EVANSTON, Ill. - At this point for Robbie Hummel, it doesn't matter what the shot looks like if it goes in.
The ugly one was the best on Saturday.
With 8.1 seconds remaining, Hummel stumbled while driving baseline but still got off a one-handed floater that swished, helping spur Purdue to a 58-56 victory at Northwestern.
When Wildcats senior John Shurna missed a 30-foot three-pointer at the buzzer, Purdue (15-7, 5-4 Big Ten) had snapped a two-game losing streak.
"It was a game that we had to have - it was that important," said Hummel, who had 11 points and three rebounds in 35 minutes.
Hummel was happy to play a pivotal part.
Only four days ago, he had a chance to lift the Boilermakers (15-7, 5-4 Big Ten) past No. 20 Michigan but missed a three-pointer in the last 10 seconds, and Purdue lost.
But he made good on a second chance.
After Reggie Hearn scored on a layup to tie the game at 56, Purdue called a timeout with 39 seconds left.
Coach Matt Painter actually spent most of the time drawing up a play against Northwestern's man defense.
Instead, the Wildcats came out in their 1-3-1 zone, a defense that had given the Boilermakers' problems in the game.
But it didn't matter.
Lewis Jackson broke down the defense and found Hummel open in the corner. Hummel didn't take the three, though, and got enough space to go around his defender baseline and get the awkward-looking shot off.
Hummel said he knew when the shot left his hand, it was going in. That's not been the case much this season, especially lately.
In his previous four games, Hummel made only 16 of 56 shots, including an 0-for-11 game against Michigan State. He made only 1 of 5 shots to start the game against the Wildcats.
"It's been frustrating," he said. "I've missed shots that I normally make so consistently, pull-ups or threes or whatever. Everyone has been very positive and has been telling me to keep shooting. Guys have confidence in me. That's helped a lot because if that wasn't the case, it'd definitely be hard to keep shooting when you're not making very many.
"It's been tough, but this one feels good."
But this victory wasn't all about Hummel.
Terone Johnson, starting his second consecutive game for Kelsey Barlow, scored a team-high 14 points and had a big basket with 2:14 to play to give Purdue a four-point lead.
D.J. Byrd had 12 points and four rebounds.
And, most importantly, Purdue showed some of its trademark fire on defense late.
With Purdue leading 48-47, Jackson stepped in front of Drew Crawford barreling in on a baseline drive to take a charge.
On the other end, Jackson dished to D.J. Byrd for a three-pointer.
After free throws for Northwestern, Jackson drove and kicked to the corner to Hummel for three, pushing the lead to 54-49.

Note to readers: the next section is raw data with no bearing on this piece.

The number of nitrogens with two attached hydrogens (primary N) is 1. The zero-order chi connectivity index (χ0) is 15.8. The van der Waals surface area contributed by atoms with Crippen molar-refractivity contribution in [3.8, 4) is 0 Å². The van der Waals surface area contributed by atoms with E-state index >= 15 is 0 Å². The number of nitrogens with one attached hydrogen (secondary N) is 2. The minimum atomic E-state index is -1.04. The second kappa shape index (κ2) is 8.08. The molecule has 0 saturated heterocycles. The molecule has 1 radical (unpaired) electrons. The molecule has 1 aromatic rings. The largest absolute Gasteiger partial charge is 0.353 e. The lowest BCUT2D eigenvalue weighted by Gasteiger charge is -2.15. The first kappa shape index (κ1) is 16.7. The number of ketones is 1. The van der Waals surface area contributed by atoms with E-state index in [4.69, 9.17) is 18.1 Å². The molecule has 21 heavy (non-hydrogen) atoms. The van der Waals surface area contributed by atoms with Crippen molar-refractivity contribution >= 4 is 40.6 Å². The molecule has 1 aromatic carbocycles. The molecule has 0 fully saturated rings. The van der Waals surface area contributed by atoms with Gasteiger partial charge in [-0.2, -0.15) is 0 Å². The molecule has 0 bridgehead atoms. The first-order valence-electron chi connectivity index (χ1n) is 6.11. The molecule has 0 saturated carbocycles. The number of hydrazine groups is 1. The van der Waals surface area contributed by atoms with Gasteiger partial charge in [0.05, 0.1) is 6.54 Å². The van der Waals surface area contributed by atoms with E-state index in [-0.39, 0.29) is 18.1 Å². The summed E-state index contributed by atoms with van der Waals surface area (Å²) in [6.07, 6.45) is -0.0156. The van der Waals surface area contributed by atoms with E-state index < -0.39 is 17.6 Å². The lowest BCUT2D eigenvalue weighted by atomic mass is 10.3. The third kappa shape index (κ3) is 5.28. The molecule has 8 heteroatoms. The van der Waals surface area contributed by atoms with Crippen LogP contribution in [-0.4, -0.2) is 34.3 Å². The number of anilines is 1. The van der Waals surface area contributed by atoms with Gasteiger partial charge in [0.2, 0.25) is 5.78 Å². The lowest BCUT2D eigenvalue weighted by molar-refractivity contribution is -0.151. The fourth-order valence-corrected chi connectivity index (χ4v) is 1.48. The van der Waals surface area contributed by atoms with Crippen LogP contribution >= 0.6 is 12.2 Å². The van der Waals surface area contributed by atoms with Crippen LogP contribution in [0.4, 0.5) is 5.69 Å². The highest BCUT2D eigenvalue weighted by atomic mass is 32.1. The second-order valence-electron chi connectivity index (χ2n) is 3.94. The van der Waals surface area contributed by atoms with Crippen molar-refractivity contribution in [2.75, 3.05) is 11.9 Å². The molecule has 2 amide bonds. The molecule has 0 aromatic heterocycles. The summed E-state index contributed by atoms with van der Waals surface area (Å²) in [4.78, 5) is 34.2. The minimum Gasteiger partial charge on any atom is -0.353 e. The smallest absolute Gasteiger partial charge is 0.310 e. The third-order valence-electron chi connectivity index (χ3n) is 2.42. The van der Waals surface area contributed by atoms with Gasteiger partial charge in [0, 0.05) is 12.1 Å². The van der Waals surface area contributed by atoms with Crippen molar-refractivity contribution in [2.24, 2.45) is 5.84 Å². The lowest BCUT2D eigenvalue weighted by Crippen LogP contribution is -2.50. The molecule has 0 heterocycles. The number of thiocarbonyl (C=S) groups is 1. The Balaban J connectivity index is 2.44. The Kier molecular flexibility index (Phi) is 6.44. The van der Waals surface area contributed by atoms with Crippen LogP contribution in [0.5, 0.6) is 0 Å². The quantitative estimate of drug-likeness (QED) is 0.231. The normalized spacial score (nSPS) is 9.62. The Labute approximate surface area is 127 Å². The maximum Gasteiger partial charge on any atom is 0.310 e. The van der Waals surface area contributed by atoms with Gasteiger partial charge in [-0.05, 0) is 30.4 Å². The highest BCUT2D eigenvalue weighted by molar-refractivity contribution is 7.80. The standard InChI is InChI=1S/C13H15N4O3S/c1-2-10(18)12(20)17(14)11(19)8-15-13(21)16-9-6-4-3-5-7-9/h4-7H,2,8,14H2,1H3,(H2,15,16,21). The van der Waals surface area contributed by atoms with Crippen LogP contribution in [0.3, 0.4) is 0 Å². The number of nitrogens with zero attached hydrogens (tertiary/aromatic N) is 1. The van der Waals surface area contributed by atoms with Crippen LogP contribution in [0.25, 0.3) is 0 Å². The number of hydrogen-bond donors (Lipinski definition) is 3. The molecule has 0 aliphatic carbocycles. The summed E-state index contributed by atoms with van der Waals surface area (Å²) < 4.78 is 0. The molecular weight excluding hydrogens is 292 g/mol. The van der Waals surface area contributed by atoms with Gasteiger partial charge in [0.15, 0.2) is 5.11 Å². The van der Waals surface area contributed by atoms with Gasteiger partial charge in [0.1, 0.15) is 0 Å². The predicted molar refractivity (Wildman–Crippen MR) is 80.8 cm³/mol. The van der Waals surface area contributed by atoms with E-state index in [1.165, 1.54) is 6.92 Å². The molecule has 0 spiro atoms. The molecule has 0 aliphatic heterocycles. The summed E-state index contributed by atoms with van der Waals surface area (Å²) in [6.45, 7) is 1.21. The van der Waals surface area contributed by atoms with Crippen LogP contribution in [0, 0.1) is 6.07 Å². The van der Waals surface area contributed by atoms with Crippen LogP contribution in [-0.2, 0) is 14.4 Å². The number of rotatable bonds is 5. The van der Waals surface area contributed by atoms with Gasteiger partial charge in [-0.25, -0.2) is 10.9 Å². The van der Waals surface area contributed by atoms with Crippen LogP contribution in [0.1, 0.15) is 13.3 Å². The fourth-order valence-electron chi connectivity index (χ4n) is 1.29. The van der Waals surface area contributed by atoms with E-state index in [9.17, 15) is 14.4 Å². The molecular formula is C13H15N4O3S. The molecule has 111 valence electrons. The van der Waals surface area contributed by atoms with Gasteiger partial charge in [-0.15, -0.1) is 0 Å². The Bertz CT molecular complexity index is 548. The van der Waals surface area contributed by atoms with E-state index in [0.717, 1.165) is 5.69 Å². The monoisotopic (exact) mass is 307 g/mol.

On Northwestern's next play, Hummel took a charge on Shurna. Johnson missed two free throws to come up empty on Purdue's ensuing possession.
After Shurna made a three to pull within 54-52 and got the ball back with a chance to take the lead or tie with about three minutes to play, Byrd raced into the passing lane to tip a ball and then rushed down the court to try to tie up Reggie Hearn. Instead, Hearn was called for a double dribble, giving the ball back to Purdue.
Johnson converted the turnover into points when he made a floater in the lane. Purdue had 21 points off turnovers.
"It just showed we buckled down when we needed to," Jackson said. "I think those three (two charges, Byrd's play) were the defining moments, when guys just really buckled down and gave it up for the team.
"I think that's Purdue basketball right there. You're known for the past few years that we take charges, we get those defensive stops. It was good because the Michigan game we couldn't get any at the end and we let them score. They kept it close, but we got stops that didn't allow them to get ahead when they were shooting the ball well."
On the game's final play, Jackson jammed the ball and Purdue switched on screens, not allowing Northwestern to get to the basket. Ultimately, Shurna had to let launch the desperation three-pointer when Hummel guarding him.
When it didn't hit rim, Purdue celebrated.
Now, the Boilermakers get a week off until playing Indiana in Mackey Arena.
"(We) had to (have this)," Jackson said. "This is when teams separate. You start hearing fans wondering, 'Is this team not good enough?' Because we're .500 (in league play). Now we come out here and get a great road win - it's tough to win here - so you carry that momentum into the next game and hopefully get our engines going."
GoldandBlack.com Mobile for your AndroidClick GoldandBlack.com Mobile for your iPhoneClick Copyright, Boilers, Inc. 2012. All Rights Reserved. Reproducing or using editorial or graphical content, in whole or in part, without permission, is strictly prohibited. E-mail GoldandBlack.com/Boilers, Inc.Here to view this Link. | Here to view this Link.
Click Click Click Check out GoldandBlack.com on Here to view this Link. | Here to view this Link. | Here to view this Link.
Click Here to view this Link.